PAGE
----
Answer ... Cartels in Indonesia are mainly regulated by the Law No. 5 of 1999 on Prohibition of Monopolistic Practices and Unfair Business Competition (the ‘Competition Law’). Chapters 3 and 4 of the Competition Law set out the provisions on restrictive agreements and restrictive conducts, which effectively prohibit collusion irrespective of whether it relates to the price, production or market, or whether it relates to competition in the market or competition for the market (bid rigging).
Other laws and regulations may also apply in regard to restrictive agreements and conduct, as follows:
- Article 382-bis of the Criminal Code, which subject unfair competition to criminal penalties in the form of imprisonment and fine; and
- Article 1365 of the Civil Code, which requires a person to compensate damages that was caused by their unlawful act (tort).
Answer ... The Competition Law applies to all sectors. However, Article 50 exempts the following:
- actions and/or agreements intended to implement applicable laws and regulations;
- agreements related to IP rights, such as licences, patents, trademarks, industrial product designs, integrated electronic circuits, trade secrets and franchise agreements;
- agreements that stipulate technical standards of goods or services that do not inhibit or impede competition;
- agency agreements that do not stipulate any resale price maintenance;
- cooperation agreements for research to improve the living standards of society at large;
- international agreements that have been ratified by the Indonesian government;
- agreements relating to exports of goods or services that do not disrupt domestic needs or supply;
- agreements made by and between small business undertakings; and
- agreements made by and between cooperatives aimed specifically at serving their members.
The Indonesia Competition Commission (‘KPPU’) has issued several guidelines on the exemptions for actions and/or agreements intended to implement laws and regulations, and those relating to IP rights, franchising, and agency. These guidelines elaborate on the basic understanding and the scope of exemption, as well as setting out examples of their application.
Answer ... The KPPU was established in 2000 as the main institution responsible for enforcing the Competition Law. In September 2017 the Indonesian Constitutional Court affirmed that the KPPU is a state auxiliary organ that carries out administrative law enforcement. As an independent institution, the KPPU has judicial authority to:
- conduct investigations and examinations;
- evaluate alleged violations;
- hear and decide cases;
- impose administrative sanctions; and
- provide advice and opinions to inform government policy relating to monopolistic practices and unfair business competition.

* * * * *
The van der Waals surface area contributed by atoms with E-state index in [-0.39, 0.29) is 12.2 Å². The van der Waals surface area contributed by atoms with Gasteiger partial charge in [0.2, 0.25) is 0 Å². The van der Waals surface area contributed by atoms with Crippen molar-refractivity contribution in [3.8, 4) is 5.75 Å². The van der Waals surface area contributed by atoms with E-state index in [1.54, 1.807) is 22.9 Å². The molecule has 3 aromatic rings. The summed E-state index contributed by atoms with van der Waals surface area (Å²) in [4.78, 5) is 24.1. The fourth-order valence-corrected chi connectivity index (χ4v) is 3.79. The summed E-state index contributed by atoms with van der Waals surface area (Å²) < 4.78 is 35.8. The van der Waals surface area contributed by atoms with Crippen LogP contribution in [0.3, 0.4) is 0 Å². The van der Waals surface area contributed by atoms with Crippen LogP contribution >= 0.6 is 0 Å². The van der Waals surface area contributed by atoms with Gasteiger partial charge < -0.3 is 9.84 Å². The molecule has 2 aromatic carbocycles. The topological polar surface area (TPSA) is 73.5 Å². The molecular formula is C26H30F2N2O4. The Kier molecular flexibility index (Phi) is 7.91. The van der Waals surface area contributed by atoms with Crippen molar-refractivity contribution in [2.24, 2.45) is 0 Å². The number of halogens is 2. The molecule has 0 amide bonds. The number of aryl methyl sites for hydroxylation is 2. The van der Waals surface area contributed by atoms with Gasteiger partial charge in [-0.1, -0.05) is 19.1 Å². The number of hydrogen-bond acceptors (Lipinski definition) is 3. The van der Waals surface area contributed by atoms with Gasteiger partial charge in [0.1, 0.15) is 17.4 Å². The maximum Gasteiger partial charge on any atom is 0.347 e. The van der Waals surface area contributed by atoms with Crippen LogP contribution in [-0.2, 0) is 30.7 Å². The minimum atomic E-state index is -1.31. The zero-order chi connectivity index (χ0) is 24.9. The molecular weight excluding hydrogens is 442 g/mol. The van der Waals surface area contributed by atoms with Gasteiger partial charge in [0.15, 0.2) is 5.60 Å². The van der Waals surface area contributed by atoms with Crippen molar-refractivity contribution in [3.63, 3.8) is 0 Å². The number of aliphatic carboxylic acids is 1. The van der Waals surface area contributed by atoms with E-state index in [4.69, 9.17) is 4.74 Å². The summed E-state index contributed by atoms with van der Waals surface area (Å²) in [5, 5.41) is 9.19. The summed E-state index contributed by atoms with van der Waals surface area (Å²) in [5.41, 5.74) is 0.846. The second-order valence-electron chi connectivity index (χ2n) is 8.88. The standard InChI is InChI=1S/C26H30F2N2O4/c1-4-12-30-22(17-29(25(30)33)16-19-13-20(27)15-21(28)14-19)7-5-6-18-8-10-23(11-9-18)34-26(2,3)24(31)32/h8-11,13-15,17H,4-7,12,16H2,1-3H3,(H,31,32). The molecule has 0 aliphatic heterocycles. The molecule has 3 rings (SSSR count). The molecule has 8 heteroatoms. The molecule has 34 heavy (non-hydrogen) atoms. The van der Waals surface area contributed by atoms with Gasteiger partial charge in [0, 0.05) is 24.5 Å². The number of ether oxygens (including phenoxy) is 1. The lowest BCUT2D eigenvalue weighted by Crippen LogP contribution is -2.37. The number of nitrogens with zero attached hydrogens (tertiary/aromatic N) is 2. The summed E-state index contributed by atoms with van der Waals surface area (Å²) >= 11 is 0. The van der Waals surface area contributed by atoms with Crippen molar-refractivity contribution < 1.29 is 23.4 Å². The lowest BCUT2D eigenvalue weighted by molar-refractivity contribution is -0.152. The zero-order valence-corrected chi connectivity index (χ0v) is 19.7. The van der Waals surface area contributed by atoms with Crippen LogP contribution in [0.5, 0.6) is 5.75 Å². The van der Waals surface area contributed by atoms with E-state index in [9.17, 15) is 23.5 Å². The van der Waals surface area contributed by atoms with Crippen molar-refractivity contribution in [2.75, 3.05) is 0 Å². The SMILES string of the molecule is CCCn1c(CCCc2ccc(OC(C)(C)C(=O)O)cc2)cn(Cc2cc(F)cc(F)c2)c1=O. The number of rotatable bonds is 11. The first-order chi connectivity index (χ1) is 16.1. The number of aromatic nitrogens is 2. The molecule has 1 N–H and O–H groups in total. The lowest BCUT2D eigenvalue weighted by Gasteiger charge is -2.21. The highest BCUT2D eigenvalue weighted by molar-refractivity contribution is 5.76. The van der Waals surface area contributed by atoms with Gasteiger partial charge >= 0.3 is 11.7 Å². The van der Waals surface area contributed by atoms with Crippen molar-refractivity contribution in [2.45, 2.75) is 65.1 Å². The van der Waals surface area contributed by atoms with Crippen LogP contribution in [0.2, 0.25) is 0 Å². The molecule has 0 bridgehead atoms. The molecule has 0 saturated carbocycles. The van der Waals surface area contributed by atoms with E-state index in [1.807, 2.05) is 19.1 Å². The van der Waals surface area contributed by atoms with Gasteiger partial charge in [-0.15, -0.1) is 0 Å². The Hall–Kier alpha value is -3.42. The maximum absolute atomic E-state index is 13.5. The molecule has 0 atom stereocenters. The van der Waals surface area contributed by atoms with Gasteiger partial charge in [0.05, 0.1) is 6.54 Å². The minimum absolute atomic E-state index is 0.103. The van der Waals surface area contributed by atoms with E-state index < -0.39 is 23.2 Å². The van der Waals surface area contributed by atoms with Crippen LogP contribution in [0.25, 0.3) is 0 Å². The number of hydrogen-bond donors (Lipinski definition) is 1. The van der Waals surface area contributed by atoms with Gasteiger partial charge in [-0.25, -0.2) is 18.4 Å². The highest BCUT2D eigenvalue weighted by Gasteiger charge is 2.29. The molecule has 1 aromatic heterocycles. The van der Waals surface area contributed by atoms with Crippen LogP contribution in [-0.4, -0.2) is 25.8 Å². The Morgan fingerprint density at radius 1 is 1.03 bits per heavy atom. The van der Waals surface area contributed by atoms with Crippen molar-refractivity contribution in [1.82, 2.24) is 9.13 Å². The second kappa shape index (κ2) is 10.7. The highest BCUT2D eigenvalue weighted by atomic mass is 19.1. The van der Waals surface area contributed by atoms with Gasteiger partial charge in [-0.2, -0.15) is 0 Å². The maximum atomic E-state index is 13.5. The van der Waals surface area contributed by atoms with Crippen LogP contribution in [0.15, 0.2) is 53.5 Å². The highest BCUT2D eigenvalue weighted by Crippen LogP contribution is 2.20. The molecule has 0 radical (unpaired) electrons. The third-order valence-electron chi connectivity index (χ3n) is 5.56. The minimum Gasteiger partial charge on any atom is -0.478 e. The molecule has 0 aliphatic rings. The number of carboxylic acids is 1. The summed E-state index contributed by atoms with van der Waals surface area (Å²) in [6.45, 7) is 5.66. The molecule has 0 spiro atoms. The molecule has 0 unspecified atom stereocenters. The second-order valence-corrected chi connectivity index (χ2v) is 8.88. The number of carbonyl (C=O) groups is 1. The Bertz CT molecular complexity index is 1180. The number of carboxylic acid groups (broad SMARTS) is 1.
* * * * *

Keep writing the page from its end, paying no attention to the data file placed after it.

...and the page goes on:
Further, in examining a case, the KPPU has the authority to summon undertakings, witnesses and experts, and to obtain, examine and evaluate documents or other instruments of evidence.
Answer ... Since its establishment, the KPPU has decided over 260 cases on cartels, including those relating to bid rigging. Among those cases, in the past three years the KPPU has been actively investigating cartels in the imported cattle, poultry, automotive, logistics and salt industries. At the time of writing, the KPPU is investigating cartel allegations in several industries, such as price fixing in the domestic airline passenger market, and bid-rigging cases in infrastructure ranging from construction to maintenance projects.
One of the key tools adopted by the KPPU – particularly in price-fixing, quota, customer and market allocation cases – is the use of indirect or circumstantial evidence in determining the existence of a cartel either as an addition to the hard evidence gathered by the KPPU or as the ultimate evidence if there is no available hard evidence of a cartel. Undertakings were found guilty in several cartel cases based on indirect or circumstantial evidence. For instance, in Skutik (2016), the KPPU established cartel infringement by using communication and economic evidence. Similarly, in Shipping Liners (2018), the KPPU used communication evidence to determine the existence of a cartel between four shipping companies. Despite some controversy on the use of such evidence, the Supreme Court decision in Tyres (2014) affirmed the use of indirect or circumstantial evidence. The KPPU has further formally adopted the use of indirect evidence in its new case proceeding (see question 3.1).
In the recent bid-rigging case on road reconstructions and bridge maintenance in Central Kalimantan (2018), the KPPU established horizontal collusion by looking at:
- similarities between the parties’ implementation method documents;
- the order of the serial numbers on the bank’s supporting letters;
- similarities in the metadata;
- similarities in the IP addresses; and
- the companies’ borrowing conduct.